One main issue for Madden is size. He is 5-foot-11, but what is truly bothersome is that he weighs just 152 pounds. Last season, the 20-year-old played for Northeastern University in the NCAA, putting up 37 points in 27 games. For next season, the Kings are loaning Madden to Eisbaren Berlin of the DEL.
Madden has good skating abilities and speed, along with solid hands. Similarly to many other Kings prospects, Madden needs to develop his physical play in order to get a roster spot in the NHL. He should look to put on a few pounds, which would go a long way in making him more physically confident on the ice.
Gabriel Vilardi is a larger center standing at 6-foot-3, 201 pounds, giving him an edge in the physical aspect of the game. The 21-year-old was the Kings’ first-round pick in 2017, 11th overall. Last season, Vilardi mainly played with the Ontario Reign in the AHL, putting up 25 points in 32 games. He also got his first chance in the NHL and he made good use of it. He scored on his first-ever shot, going on to score seven points in the 10 games that he played.
Vilardi is still working on the skating aspect of the game after returning from his devastating back injury. He has been compared to Mark Stone, who is currently playing a huge role for the Vegas Golden Knights. If Vilardi can keep up something even remotely close to the point pace of last season, he could do the same as Stone, from 250 miles away in Los Angeles.
The 2019 draft for the Kings was all about Alex Turcotte, as he went fifth overall in the draft. He’s not a huge guy at 5-foot-11, 185 pounds. He is just 19 years old, though, so he has time to develop until he is depended upon in the NHL.
In the 2019-20 season, he played at the University of Wisconsin, along with a few other NHL draft picks. He put up 26 points in 29 games in the NCAA. Next season, he will go along with Madden, as he is being loaned to Eisbaren Berlin of the DEL.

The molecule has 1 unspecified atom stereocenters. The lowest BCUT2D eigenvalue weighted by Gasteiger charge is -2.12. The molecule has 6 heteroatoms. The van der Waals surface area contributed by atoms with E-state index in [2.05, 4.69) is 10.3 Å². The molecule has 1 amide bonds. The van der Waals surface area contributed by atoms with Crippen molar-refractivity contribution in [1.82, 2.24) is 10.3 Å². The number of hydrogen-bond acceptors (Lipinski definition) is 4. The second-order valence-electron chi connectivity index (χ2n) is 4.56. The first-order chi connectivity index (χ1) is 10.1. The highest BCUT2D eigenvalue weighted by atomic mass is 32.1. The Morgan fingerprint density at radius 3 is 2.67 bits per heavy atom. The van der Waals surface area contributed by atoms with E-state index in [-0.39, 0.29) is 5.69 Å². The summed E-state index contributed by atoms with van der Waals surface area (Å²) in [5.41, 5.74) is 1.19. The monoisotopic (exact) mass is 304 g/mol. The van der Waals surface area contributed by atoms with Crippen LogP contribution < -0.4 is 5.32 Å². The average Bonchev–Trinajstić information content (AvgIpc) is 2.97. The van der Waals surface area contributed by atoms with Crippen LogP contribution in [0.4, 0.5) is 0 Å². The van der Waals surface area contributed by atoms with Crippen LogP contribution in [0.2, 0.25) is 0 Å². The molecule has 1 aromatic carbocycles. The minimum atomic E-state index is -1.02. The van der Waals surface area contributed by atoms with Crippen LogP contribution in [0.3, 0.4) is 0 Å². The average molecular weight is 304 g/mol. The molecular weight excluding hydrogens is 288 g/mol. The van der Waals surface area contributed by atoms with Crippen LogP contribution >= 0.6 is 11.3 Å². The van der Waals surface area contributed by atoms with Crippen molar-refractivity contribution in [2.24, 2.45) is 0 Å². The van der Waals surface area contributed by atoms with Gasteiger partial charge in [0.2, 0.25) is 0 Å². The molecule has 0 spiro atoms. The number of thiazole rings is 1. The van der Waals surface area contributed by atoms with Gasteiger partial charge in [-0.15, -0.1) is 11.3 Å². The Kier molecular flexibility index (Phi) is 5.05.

Alex has a combination of important assets in today’s game, like skating ability, being able to play above the pace of what the game is, reading the play, hockey sense and compete. That’s not even mentioning puck skills, but his skating, hockey sense and compete are at a very high level and very important when translating to what the pro game is today.Dave Gregory, Central Scouting
Turcotte is elite in almost every area of the game. He has a great hockey IQ, he is physical for his size, he is a great skater, and he can play a leadership role. He could gain some size, but there isn’t too much to complain about. Depending on what the Kings do in the 2020 draft, Turcotte will have the chance to prove he should take over for Kopitar a couple of years down the road.
Kings’ Prospect Pool Will Just Keep Growing at the 2020 Draft
The Kings have 11 picks in the 2020 NHL draft which will bring their already deep prospect pool to another level. The biggest storyline for the team will be the second-overall pick in the draft. At this selection, they are likely to select either Quinton Byfield, a center, or Tim Stutzle, a winger. Although the Kings need a winger more than a center, Byfield is simply the better prospect and could be too much to pass up.
If the Kings do go with Byfield, competition for the No. 1 center position will become that much harder. Byfield could absolutely take the position, so guys like Turcotte and Vilardi are going to have to prove where their place is.
Because the Kings have so many center prospects, they may make a trade down the road to bring a skilled winger to Los Angeles, sending a center the other way. However LA decides to work this out, they are set in terms of the next era of centers.